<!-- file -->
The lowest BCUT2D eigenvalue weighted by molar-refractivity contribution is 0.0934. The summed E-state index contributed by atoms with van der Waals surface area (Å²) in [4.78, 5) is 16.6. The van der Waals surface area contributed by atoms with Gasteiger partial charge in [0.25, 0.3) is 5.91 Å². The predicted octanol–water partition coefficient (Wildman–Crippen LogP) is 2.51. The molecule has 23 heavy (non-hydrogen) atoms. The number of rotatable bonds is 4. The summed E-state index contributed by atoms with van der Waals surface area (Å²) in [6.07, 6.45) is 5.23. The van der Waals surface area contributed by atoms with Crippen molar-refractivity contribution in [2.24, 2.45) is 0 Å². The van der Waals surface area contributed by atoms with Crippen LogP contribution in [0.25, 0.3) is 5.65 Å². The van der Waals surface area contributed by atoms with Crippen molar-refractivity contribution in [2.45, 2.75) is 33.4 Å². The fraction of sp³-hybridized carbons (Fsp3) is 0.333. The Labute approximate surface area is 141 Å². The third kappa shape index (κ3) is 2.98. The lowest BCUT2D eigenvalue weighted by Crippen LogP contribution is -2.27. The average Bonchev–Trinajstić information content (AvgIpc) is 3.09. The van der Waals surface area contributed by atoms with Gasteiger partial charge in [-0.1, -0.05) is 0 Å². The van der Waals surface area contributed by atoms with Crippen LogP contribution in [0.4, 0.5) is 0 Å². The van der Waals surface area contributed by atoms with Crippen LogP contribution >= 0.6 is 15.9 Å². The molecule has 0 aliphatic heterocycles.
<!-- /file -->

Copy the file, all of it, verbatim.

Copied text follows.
The lowest BCUT2D eigenvalue weighted by molar-refractivity contribution is 0.0934. The summed E-state index contributed by atoms with van der Waals surface area (Å²) in [4.78, 5) is 16.6. The van der Waals surface area contributed by atoms with Gasteiger partial charge in [0.25, 0.3) is 5.91 Å². The predicted octanol–water partition coefficient (Wildman–Crippen LogP) is 2.51. The molecule has 23 heavy (non-hydrogen) atoms. The number of rotatable bonds is 4. The summed E-state index contributed by atoms with van der Waals surface area (Å²) in [6.07, 6.45) is 5.23. The van der Waals surface area contributed by atoms with Crippen molar-refractivity contribution in [2.24, 2.45) is 0 Å². The van der Waals surface area contributed by atoms with Crippen LogP contribution in [0.25, 0.3) is 5.65 Å². The van der Waals surface area contributed by atoms with Crippen molar-refractivity contribution in [2.45, 2.75) is 33.4 Å². The fraction of sp³-hybridized carbons (Fsp3) is 0.333. The Labute approximate surface area is 141 Å². The third kappa shape index (κ3) is 2.98. The lowest BCUT2D eigenvalue weighted by Crippen LogP contribution is -2.27. The average Bonchev–Trinajstić information content (AvgIpc) is 3.09. The van der Waals surface area contributed by atoms with Gasteiger partial charge in [-0.1, -0.05) is 0 Å². The van der Waals surface area contributed by atoms with Crippen LogP contribution in [0.4, 0.5) is 0 Å². The van der Waals surface area contributed by atoms with Crippen LogP contribution >= 0.6 is 15.9 Å². The molecule has 0 aliphatic heterocycles.